Inflation is still falling in the UK
The pound lost 0.5% against the US dollar yesterday as a string of US data renewed the greenback’s strength. However, compared to this time last week, the pound is just under 1.0% higher. Sterling may feel pressure today as all eyes turn to US labour market reports, due this afternoon.
In the US, the index that measures core personal consumption expenditure prices, which exclude food and energy, increased 0.2% month-over-month in July. It maintained the same pace as the previous month and matched market expectations.
At the South African Reserve Bank’s Biennial Conference in Cape Town, Bank of England (BoE) chief economist Huw Pill said, “The key element is that we on the MPC (monetary policy committee) need to see the job through and ensure a lasting and sustainable return of inflation to the 2.0% target.”
Yesterday, minutes from the European Central Bank’s (ECB’s) most recent meeting revealed policymakers were considering the possibility of a September rate hike when they raised Bank Rate in July. However certain members suggested such a move might not be necessary once new projections are disclosed.
Comments from ECB policymaker, Isabel Schnabel, convinced economists that a September rate hike is less likely and as a result, sterling gained 0.35% against the euro but remains largely unchanged since this time last week.
British retailer, Wilko, confirmed yesterday that about a third of staff at its Nottinghamshire head office and warehouses are to be made redundant as the £90 million bid fell through. Discussions around a rival bid from HMV owner, Doug Putman, continue.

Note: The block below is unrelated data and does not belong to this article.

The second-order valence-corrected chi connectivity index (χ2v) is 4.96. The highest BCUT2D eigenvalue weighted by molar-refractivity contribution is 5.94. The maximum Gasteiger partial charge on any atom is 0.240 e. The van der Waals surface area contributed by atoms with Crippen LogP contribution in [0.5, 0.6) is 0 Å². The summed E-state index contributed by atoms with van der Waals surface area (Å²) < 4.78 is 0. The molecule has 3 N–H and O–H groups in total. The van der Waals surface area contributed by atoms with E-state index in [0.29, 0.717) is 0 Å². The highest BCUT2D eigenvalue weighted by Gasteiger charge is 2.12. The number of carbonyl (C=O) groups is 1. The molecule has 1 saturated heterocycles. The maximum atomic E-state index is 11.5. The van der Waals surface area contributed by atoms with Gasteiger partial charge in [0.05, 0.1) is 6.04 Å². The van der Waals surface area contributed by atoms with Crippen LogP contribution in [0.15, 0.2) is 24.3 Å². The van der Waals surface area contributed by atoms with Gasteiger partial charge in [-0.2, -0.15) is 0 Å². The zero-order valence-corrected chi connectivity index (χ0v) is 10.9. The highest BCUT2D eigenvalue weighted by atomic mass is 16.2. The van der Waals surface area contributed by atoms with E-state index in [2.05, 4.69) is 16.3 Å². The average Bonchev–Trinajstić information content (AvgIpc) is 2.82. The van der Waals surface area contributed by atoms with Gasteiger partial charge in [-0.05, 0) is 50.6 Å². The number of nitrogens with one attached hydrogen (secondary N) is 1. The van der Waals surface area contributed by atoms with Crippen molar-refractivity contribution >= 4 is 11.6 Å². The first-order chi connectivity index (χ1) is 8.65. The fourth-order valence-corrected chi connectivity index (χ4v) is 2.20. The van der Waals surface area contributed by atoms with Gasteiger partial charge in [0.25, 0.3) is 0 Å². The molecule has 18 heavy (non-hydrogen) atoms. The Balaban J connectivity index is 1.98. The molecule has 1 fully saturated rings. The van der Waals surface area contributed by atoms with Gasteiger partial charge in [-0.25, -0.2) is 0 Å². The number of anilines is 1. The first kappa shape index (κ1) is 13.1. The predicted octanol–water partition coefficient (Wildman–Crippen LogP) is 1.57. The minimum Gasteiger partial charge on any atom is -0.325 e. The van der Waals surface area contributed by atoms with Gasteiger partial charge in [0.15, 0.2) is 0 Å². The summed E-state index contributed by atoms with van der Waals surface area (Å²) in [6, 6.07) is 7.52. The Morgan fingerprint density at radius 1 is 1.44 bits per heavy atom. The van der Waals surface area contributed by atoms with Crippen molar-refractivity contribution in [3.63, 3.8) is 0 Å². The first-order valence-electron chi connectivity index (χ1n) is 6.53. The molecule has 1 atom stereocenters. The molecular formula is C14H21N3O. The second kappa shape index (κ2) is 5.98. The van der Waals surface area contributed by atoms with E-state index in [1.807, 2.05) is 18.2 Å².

This morning, we heard that Chinese factory activity rose to 51.0 in August, representing the biggest expansion in activity since February and exceeding market estimates of 49.3.
Later today, US economists will receive the latest figures for non-farm payrolls, which are expected to come in below average at 180,000 jobs, and the US unemployment rate, which is forecast to remain unchanged at 3.5%.
S&P Global will also release its manufacturing purchasing manager’s index for the UK, US, EU, France, Germany and Italy, today.
The first week of September is set to be relatively quiet on the data front, however the week after brings key inflation and interest rates for the US and Euro Area.
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GBP: Two routes to combat high inflation
Speaking in Cape Town yesterday, Huw Pill presented two options to control UK inflation, recommending the Table Mountain model which would have interest rates rise sharply and come down at a faster rate.
Speaking at the South African Reserve Bank’s Biennial Conference, Pill said, “There may be multiple paths that get you to where you want to be,” Pill said in his speech. “Some of them have rates rising rapidly and falling rapidly in what is sometimes known as the Matterhorn profile.
“The alternative would be to hold restriction for longer in a more steady and resolute way with a profile for interest rates that looks more like the Table Mountain. I would tend to favour the latter.”
GBP/USD: the past year
EUR: Inflation remains unchanged
Euro Area inflation remained unchanged from July’s 5.3% rate this month, higher than expectations of 5.0%. While the avoidance of rising inflation is good news for the Euro Area, the rate remains two and a half times higher than the ECB’s 2.0% target.
USD: Personal spending soars in July
Personal spending in the US jumped 0.8% in July – the most since January 2023 and ahead of market expectations of a 0.7% increase. This increase reflects the US consumer’s resilience to inflation.
This begs the question, could the Federal Reserve have more room to tighten interest rates a little more to bring inflation closer to the central bank’s 2.0% target?